You will be redirected back to your article in seconds

Film Review: ‘Believer’

Lee Hae-young's remake of Johnnie To's "Drug War" (2012) is short on character analysis but long on stylishly executed action.

Lee Hae-young
Cho Jin-woong, Ryu Jun-yeol, Kim Joo-hyuk
Release Date:
Jun 8, 2018

2 hours 3 minutes

Johnnie To’s gritty mainland crime epic “Drug War” (2012) is given a slick and mostly effective South Korean re-tooling in “Believer.” Centered on a dogged cop obsessed with flushing out a mysterious drug kingpin, this pacy outing is loaded with colorful characters but fails to deliver the emotional intensity it promises. The first feature by director and co-writer Lee Hae-young since his classy period thriller “The Silenced” (2015), “Believer” has notched two million admissions since its May 22 local release. An entertaining action-thriller accessible for non-Korean viewers, “Believer” ought to perform well when it opens June 8 on 23 North American screens.

Action-packed but free of the extreme brutality that sometimes hinders the commercial prospects of Korean genre films in offshore markets, “Believer” borrows just the basics of To’s film. While faithfully recreating some of the original’s most famous sequences, Lee and female co-writer Chung Seo-kyung (“Thirst,” 2009) have significantly altered plot and character details elsewhere. One of the major talking points is the remake’s low-key denouement, which departs radically from To’s all-guns-blazing finale.

Always reliable playing cops or crooks, Cho Jin-woong (“A Hard Day,” 2014) cuts the right figure as Jo Won-ho, a hard-bitten narco squad detective on the trail of Mr. Lee, a drug lord whom it seems no one has ever laid eyes on. After two fruitless years on the case, the situation hits rock bottom when a troubled teenage informant, Soo-jung (Keum Sae-rok), is murdered by Mr. Lee’s henchmen. The detective’s remorse over Soo-jung’s death — “she was like a niece to me,” he says — provides a strong emotional thread in the film’s early sections, but is largely forgotten thereafter.

Things heat up nicely when an explosion at a Seoul drug lab wipes out most of the bigwigs in Mr. Lee’s cartel. Narrowly surviving the blast is Oh Yeon-ok (Kim Sung-ryung), a deliciously cold-blooded operator who waltzes into police headquarters like she owns the joint and gives Won-ho vital information before promptly dropping dead. But the real catch from the lab explosion is Rak (Ryu Jun-yeol), a low-level gofer who agrees to help Won-ho locate Mr. Lee.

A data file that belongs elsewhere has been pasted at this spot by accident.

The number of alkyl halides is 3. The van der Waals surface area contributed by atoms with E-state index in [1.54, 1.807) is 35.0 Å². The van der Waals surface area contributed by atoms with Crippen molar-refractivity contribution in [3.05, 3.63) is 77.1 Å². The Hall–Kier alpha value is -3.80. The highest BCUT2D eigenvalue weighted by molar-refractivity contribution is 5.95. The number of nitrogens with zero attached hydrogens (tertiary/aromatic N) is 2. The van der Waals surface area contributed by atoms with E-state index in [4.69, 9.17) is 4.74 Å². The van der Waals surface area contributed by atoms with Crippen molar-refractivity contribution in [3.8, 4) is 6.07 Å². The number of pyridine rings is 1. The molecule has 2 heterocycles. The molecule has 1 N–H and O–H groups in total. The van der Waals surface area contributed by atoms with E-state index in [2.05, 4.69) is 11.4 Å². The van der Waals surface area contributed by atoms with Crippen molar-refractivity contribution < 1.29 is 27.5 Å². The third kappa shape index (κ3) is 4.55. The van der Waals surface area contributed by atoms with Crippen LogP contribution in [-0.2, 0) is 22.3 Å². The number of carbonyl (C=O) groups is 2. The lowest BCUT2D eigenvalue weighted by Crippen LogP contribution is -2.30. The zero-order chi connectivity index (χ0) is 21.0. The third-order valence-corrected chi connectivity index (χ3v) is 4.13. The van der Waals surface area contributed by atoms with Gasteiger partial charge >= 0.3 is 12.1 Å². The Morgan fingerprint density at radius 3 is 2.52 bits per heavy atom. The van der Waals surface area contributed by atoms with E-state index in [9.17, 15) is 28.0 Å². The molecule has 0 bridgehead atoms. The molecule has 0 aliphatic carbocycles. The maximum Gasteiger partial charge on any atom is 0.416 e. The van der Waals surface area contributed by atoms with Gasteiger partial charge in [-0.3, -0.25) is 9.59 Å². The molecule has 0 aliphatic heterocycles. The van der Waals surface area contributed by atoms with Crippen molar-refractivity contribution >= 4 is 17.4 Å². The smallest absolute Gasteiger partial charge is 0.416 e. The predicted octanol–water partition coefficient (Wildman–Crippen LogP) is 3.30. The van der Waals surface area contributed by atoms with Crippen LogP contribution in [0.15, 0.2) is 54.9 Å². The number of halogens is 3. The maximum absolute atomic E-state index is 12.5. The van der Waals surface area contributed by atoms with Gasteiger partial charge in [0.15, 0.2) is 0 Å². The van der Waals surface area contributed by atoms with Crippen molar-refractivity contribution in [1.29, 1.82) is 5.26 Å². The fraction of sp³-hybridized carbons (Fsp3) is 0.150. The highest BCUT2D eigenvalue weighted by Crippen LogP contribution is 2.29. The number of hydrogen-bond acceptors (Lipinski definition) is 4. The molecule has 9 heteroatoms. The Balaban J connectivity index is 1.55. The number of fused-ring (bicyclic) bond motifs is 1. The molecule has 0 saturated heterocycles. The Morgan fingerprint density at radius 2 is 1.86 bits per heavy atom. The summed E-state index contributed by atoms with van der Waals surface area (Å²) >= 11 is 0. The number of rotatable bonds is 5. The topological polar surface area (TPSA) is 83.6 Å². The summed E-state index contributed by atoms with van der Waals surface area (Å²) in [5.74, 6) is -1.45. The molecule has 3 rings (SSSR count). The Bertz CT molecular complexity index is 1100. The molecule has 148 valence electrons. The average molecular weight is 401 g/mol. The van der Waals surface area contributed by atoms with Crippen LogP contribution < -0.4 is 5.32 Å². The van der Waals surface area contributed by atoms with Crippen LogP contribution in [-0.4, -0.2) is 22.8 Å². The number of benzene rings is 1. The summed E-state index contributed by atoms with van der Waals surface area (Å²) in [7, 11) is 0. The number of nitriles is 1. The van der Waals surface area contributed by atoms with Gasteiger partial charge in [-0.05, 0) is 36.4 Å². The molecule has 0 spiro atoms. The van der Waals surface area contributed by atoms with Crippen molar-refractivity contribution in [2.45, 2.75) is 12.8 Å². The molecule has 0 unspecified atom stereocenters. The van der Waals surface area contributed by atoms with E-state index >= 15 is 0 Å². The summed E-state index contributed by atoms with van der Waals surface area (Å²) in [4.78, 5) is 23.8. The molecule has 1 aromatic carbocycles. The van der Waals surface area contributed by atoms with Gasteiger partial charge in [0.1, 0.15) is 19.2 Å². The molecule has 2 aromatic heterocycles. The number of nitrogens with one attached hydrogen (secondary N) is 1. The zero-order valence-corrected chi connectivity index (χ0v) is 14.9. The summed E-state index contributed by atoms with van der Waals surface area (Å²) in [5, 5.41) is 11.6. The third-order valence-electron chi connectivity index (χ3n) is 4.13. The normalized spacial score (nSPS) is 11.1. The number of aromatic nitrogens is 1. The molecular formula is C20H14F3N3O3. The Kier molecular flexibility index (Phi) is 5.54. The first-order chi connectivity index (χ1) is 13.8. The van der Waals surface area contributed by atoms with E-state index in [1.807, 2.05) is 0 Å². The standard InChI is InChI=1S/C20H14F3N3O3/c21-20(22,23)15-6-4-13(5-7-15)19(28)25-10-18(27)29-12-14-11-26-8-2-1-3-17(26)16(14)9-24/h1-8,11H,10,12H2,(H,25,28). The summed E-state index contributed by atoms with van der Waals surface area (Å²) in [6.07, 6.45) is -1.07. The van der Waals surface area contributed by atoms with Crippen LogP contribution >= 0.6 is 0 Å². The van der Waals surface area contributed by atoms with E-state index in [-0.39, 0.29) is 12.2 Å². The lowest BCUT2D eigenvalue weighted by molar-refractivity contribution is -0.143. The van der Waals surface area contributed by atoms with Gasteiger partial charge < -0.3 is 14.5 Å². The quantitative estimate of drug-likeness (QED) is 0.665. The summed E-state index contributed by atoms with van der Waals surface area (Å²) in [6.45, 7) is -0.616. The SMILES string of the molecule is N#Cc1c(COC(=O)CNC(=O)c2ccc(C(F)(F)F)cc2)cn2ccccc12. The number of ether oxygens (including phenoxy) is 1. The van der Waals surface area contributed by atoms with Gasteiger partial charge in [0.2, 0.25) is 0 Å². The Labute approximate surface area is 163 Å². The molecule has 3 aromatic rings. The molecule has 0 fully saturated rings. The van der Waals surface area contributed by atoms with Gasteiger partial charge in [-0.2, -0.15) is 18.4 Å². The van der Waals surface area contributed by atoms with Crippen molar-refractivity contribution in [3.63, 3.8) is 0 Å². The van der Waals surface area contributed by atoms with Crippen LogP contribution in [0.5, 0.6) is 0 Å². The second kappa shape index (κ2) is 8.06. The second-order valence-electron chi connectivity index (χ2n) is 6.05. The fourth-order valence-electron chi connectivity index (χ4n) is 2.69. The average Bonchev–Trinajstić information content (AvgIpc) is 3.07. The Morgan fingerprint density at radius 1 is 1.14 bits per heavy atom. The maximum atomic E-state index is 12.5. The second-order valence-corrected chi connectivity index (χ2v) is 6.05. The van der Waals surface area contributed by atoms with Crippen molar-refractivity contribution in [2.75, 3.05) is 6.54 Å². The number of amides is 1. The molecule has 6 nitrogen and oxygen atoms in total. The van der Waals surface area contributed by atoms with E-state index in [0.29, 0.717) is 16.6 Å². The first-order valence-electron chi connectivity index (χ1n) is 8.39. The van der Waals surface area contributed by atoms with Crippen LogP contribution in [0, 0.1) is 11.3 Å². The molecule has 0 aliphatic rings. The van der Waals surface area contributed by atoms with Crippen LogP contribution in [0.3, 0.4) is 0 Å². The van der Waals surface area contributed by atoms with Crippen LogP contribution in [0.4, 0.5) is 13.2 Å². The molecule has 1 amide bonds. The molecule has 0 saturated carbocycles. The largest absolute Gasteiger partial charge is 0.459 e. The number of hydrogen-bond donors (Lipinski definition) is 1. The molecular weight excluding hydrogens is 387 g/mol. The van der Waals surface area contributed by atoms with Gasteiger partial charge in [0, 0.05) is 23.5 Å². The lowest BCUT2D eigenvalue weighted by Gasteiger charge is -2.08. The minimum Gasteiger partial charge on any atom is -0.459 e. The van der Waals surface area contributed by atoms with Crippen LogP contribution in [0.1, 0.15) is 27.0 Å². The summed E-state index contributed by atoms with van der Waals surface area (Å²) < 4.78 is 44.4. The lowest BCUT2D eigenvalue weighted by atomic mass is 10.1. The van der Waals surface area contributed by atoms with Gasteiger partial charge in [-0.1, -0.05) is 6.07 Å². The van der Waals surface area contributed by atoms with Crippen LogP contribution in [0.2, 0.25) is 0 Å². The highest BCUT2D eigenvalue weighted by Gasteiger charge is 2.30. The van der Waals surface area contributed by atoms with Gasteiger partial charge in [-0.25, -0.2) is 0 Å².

The most gripping sequences involve Won-ho going undercover as a member of Mr. Lee’s organization. This brings him into contact with Ha-rim, a vicious Chinese-Korean drug boss played memorably by Kim Joo-hyuk (“Yourself and Yours,” 2016) in his final role before his tragic death in October 2017. That’s just the start of an exciting series of switcheroos and deceptions that requires Won-ho to also impersonate Ha-rim in front of Sun-chang (Park Hae-jun), an extremely nasty lieutenant in Mr. Lee’s gang.

Though Won-ho’s search for the real Mr. Lee becomes overstuffed with too many villains, they’re an entertaining bunch. Jin Seo-yeon is dynamite as Bo-ryeong, Ha-rim’s alarmingly eccentric girlfriend, while Cha Seoung-won snarls effectively as Brian, the quietly crazed son of a dead industrialist. Best of all are Kim Dong-young and Lee Joo-young as deaf/mute brother-and-sister drug cooks who banter amusingly in obscene sign language when the action moves to their isolated lab.

Where “Believer” comes up short is in the crucial central relationship between Won-ho and Rak. A tense, high-stakes scenario such as this is ripe for a probing examination of cop-informer psychology. The screenplay settles instead for Rak’s mild taunts about how Won-ho can’t succeed without him, and repetitious scenes of the detective slapping Rak around for allegedly withholding information.